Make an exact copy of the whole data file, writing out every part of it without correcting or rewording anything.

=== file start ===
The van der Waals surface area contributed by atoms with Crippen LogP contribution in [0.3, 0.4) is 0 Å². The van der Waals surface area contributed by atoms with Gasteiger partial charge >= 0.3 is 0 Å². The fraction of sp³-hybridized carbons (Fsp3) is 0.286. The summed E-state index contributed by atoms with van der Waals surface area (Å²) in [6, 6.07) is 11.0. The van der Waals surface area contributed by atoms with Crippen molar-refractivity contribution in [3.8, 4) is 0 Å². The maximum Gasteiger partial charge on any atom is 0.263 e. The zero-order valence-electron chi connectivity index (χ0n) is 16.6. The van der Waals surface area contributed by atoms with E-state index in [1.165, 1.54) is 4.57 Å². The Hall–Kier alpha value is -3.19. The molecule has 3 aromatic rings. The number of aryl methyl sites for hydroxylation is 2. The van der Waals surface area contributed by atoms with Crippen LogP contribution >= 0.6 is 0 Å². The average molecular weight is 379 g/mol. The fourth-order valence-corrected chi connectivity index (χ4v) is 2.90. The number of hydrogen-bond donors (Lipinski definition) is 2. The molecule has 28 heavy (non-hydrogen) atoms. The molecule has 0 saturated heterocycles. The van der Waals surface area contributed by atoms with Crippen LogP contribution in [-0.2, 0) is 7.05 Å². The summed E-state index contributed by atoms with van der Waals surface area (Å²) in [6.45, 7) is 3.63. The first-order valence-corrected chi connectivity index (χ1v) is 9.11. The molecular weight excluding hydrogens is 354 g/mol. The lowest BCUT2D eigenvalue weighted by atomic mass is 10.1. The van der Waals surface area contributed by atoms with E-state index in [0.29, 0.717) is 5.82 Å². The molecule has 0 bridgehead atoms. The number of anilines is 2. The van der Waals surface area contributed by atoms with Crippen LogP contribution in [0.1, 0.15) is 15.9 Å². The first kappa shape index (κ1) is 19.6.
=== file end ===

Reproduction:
The van der Waals surface area contributed by atoms with Crippen LogP contribution in [0.3, 0.4) is 0 Å². The van der Waals surface area contributed by atoms with Gasteiger partial charge >= 0.3 is 0 Å². The fraction of sp³-hybridized carbons (Fsp3) is 0.286. The summed E-state index contributed by atoms with van der Waals surface area (Å²) in [6, 6.07) is 11.0. The van der Waals surface area contributed by atoms with Crippen molar-refractivity contribution in [3.8, 4) is 0 Å². The maximum Gasteiger partial charge on any atom is 0.263 e. The zero-order valence-electron chi connectivity index (χ0n) is 16.6. The van der Waals surface area contributed by atoms with E-state index in [1.165, 1.54) is 4.57 Å². The Hall–Kier alpha value is -3.19. The molecule has 3 aromatic rings. The number of aryl methyl sites for hydroxylation is 2. The van der Waals surface area contributed by atoms with Crippen LogP contribution >= 0.6 is 0 Å². The average molecular weight is 379 g/mol. The fourth-order valence-corrected chi connectivity index (χ4v) is 2.90. The number of hydrogen-bond donors (Lipinski definition) is 2. The molecule has 28 heavy (non-hydrogen) atoms. The molecule has 0 saturated heterocycles. The van der Waals surface area contributed by atoms with Crippen LogP contribution in [-0.2, 0) is 7.05 Å². The summed E-state index contributed by atoms with van der Waals surface area (Å²) in [6.45, 7) is 3.63. The first-order valence-corrected chi connectivity index (χ1v) is 9.11. The molecular weight excluding hydrogens is 354 g/mol. The lowest BCUT2D eigenvalue weighted by atomic mass is 10.1. The van der Waals surface area contributed by atoms with E-state index in [0.29, 0.717) is 5.82 Å². The molecule has 0 bridgehead atoms. The number of anilines is 2. The van der Waals surface area contributed by atoms with Crippen LogP contribution in [0.1, 0.15) is 15.9 Å². The first kappa shape index (κ1) is 19.6.